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by Dalton Key
for the week of November 29, 2020

     Fads come and fads go and not all of them are confined to the world of fashion.  The church has certainly endured her share over the years.  Among the more recent:  congregants holding in the air, and often waving about, their “holy hands” as prayers are offered and selected songs are sung.

     Justification for the practice is said to be based in part upon the words of 1 Timothy 2:8:  “I will therefore that men pray everywhere, lifting up holy hands, without wrath and doubting.”  It does seem strange, though, that we have not been encouraged to embrace a literal application of Paul’s words until recently, as a number of denominational groups (charismatic, as a rule) have begun hand-waving as part of their circus-like praise fests.

     It is true that the 1 Timothy passage calls upon those praying to lift up “holy hands” in prayer.

     Consider as well Ephesians 3:14, which speaks of bowing the knee in prayer.  While assuming a kneeling posture in prayer was once in vogue among many brethren in years past, the practice has largely been forsaken.  In most congregations, the fad has long since run its course.

     But there is more.  The publican, whose prayer allowed him to go “to his house justified”, prayed while smiting his breast.  (Luke 18:13,14.)  I have yet to hear of any “breast smiting” congregations.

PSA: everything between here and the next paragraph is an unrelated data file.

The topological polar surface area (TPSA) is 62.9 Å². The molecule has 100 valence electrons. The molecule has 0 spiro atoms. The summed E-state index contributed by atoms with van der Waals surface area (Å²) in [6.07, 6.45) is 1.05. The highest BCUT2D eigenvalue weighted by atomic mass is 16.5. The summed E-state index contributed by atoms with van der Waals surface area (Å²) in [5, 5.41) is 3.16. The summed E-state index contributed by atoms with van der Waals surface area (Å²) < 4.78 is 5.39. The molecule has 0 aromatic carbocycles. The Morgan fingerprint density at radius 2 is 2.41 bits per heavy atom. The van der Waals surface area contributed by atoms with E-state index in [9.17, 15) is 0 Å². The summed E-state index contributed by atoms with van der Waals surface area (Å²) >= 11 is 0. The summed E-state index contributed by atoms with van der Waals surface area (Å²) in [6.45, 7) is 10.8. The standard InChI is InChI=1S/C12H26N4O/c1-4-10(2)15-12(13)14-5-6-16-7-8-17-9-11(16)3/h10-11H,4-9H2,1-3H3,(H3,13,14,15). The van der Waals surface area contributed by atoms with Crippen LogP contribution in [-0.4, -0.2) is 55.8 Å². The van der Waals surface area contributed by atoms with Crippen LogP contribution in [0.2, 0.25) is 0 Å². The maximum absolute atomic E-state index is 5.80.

And what of Stephen, who accompanied his final prayer both with kneeling down and looking up “steadfastly into heaven”?  But then I suppose we would need to hold one hand in the air while keeping the other one free for breast-smiting.

     Actually, one’s posture in prayer is not the important thing, nor is the positioning of one’s hands.  A cleansed and sincere heart is what matters.  The phrase “lifting up holy hands” is but another way of saying what James taught:  “The effectual fervent prayer of a righteous man avails much.”  (James 5:16.)  The “holy hands,” by means of a figure of speech known as metonymy, denote “a righteous man.”  A similar usage may be found in James 4:8:  “Cleanse your hands, you sinners.”  The hands here are meant to represent the whole of one’s life as well.

     We would no doubt be better served during prayer concerning ourselves more with our hearts than with our hands.